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Consider the problem of combining N people into 3 seats; denoted by NC3:

In tabular, the total permutation can be represented as:

ABC  BAC  CAB  DAB  EAB  FAB  GAB  HAB  IAB  JAB.........  
ACB  BCA  CBA  DBA  EBA  FBA  GBA  HBA  TBA  JBA.........  
...  ...  ...  ...  ...  ...  ...  ...  ...  ... ........  
...  ...  ...  ...  ...  ...  ...  ...  ...  ...  .......  

Rather than using the formula, taking this generally, There are N seats for the first position, N-1 for the second and N-2 for the third position. So, there are N(N-1)(N-2) possible permutations, but to make the order irrelevant(i.e. combination), we must divide it by 6?(because of the possible permutation of the three letters itself) . And this gives the correct answer, However:

For instance,
In taking ABC from the N letters(considering there are more than just 26 letters, ex: A1, there would be: ABC, ACB, BAC, BCA, CAB, CBA, permutations of it. So dividing the total possibilities would make sense. But, there are N letters, so there would be say group of DEF such 6 permutations. Shouldn't we divide the product of N(N-1)(N-2) by (3!3!)? Where does my logic fail?
EDIT: to reformulate, the 3! is for one group of objects, right? to cancel the repititions of one group,e.g. ABC, we divide it by 6, so to cancel the repetitions of 2 such groups, e.g. ABC, DEF(these have a sum total of 12 permuted outputs), shouldn't we divide by (3!3!)?

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  • $\begingroup$ You just have to divide by 6 (=3*2*1) $\endgroup$ – BenLaz Jan 6 '17 at 13:42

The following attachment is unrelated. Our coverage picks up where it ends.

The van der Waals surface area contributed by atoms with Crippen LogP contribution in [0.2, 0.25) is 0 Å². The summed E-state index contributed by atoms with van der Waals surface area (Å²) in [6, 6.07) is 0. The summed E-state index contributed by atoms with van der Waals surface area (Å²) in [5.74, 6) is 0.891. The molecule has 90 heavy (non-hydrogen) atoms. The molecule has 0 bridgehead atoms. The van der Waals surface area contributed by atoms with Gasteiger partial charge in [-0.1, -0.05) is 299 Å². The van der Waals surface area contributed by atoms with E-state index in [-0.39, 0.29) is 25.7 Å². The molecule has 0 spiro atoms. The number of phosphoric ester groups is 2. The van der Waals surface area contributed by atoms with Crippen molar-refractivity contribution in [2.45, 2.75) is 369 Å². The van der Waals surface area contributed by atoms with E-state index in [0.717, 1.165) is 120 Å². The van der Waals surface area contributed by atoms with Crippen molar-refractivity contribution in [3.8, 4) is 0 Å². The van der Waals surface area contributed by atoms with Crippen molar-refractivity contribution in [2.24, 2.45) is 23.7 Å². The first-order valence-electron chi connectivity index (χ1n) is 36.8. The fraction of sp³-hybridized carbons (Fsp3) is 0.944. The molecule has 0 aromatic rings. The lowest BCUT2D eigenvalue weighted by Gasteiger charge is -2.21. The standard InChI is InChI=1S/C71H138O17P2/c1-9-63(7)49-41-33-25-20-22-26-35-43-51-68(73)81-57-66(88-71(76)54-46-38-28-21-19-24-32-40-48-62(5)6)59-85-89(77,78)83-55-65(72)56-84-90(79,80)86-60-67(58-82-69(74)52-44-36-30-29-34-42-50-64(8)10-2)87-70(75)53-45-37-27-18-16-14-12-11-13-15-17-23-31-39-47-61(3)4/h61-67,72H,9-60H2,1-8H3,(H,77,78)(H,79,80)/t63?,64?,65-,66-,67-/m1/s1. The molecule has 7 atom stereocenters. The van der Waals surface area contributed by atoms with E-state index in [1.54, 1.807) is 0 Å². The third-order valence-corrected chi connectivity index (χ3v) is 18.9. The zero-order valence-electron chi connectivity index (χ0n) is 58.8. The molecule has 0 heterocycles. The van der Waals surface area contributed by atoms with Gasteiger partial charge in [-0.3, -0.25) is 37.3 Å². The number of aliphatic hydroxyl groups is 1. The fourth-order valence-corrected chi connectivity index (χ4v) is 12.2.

• $\begingroup$ To be honest I don't understand the end of your question. Can you reformulate? $\endgroup$ – md5 Jan 6 '17 at 13:47
  • $\begingroup$ @md5 please see my edit. $\endgroup$ – bzal Jan 6 '17 at 14:06
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For each set of three letters there are $6$ ways to permute them. But you only need to divide for the three letters you chose. For example in the following set:

ABC, ACB, BAC, BCA, CAB, CBA
DEF, DFE, EDF, EFD, FED, FDE

There are $12$ possibilities, $6$ with ABC and $6$ with DEF. The expected result is $2=\frac{12}{6}$, because you have to first choose the set of three letters, and afterwards cancel the permutations.

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to reformulate, the 3! is for one group of objects, right?

No, it's not. You can't attribute $3!$ to some specific group, and then say since we have $2$ groups (i.e., ABC & DEF) we need to divide by $3!3!$. I think explaining to you "why dividing by one single $3!$ is the correct approach" doesn't really solve your confusion. You need to find the flaw in your argument. As a hint, ask yourself "What happens if we divide by $3!3!$? What would be the answer if we've done so? Is it an integer? What if we had $3$ sits and $5$ people? How can you form the groups? ABC & what? DE?

Asking yourself such questions will soon reveal the problem to you.

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